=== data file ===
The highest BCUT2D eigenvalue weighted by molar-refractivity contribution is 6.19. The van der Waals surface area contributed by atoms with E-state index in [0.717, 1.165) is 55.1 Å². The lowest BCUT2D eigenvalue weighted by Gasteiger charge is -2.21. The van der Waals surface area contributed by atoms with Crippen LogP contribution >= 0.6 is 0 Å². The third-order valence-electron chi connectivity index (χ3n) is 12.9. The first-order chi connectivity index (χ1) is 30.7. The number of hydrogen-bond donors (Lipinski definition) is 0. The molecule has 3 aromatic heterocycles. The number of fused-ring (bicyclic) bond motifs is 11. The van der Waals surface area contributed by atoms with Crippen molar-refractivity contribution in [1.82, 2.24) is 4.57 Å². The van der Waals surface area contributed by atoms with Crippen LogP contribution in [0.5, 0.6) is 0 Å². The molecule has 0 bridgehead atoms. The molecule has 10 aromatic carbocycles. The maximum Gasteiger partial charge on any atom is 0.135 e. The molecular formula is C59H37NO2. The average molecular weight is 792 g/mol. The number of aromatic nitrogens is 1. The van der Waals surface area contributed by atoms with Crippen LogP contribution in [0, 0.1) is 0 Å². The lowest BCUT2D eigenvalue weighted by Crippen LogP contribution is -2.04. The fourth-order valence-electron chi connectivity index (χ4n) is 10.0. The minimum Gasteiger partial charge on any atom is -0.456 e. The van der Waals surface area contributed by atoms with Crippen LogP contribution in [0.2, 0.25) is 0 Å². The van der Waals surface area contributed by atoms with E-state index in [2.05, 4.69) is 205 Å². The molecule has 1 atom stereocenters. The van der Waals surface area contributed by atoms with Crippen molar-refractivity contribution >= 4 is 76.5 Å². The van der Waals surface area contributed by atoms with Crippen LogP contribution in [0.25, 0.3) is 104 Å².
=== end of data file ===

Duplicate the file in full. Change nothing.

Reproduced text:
The highest BCUT2D eigenvalue weighted by molar-refractivity contribution is 6.19. The van der Waals surface area contributed by atoms with E-state index in [0.717, 1.165) is 55.1 Å². The lowest BCUT2D eigenvalue weighted by Gasteiger charge is -2.21. The van der Waals surface area contributed by atoms with Crippen LogP contribution >= 0.6 is 0 Å². The third-order valence-electron chi connectivity index (χ3n) is 12.9. The first-order chi connectivity index (χ1) is 30.7. The number of hydrogen-bond donors (Lipinski definition) is 0. The molecule has 3 aromatic heterocycles. The number of fused-ring (bicyclic) bond motifs is 11. The van der Waals surface area contributed by atoms with Crippen molar-refractivity contribution in [1.82, 2.24) is 4.57 Å². The van der Waals surface area contributed by atoms with Crippen LogP contribution in [0.5, 0.6) is 0 Å². The molecule has 0 bridgehead atoms. The molecule has 10 aromatic carbocycles. The maximum Gasteiger partial charge on any atom is 0.135 e. The molecular formula is C59H37NO2. The average molecular weight is 792 g/mol. The number of aromatic nitrogens is 1. The van der Waals surface area contributed by atoms with Crippen LogP contribution in [0, 0.1) is 0 Å². The lowest BCUT2D eigenvalue weighted by Crippen LogP contribution is -2.04. The fourth-order valence-electron chi connectivity index (χ4n) is 10.0. The minimum Gasteiger partial charge on any atom is -0.456 e. The van der Waals surface area contributed by atoms with Crippen LogP contribution in [0.2, 0.25) is 0 Å². The van der Waals surface area contributed by atoms with E-state index in [2.05, 4.69) is 205 Å². The molecule has 1 atom stereocenters. The van der Waals surface area contributed by atoms with Crippen molar-refractivity contribution >= 4 is 76.5 Å². The van der Waals surface area contributed by atoms with Crippen LogP contribution in [0.25, 0.3) is 104 Å².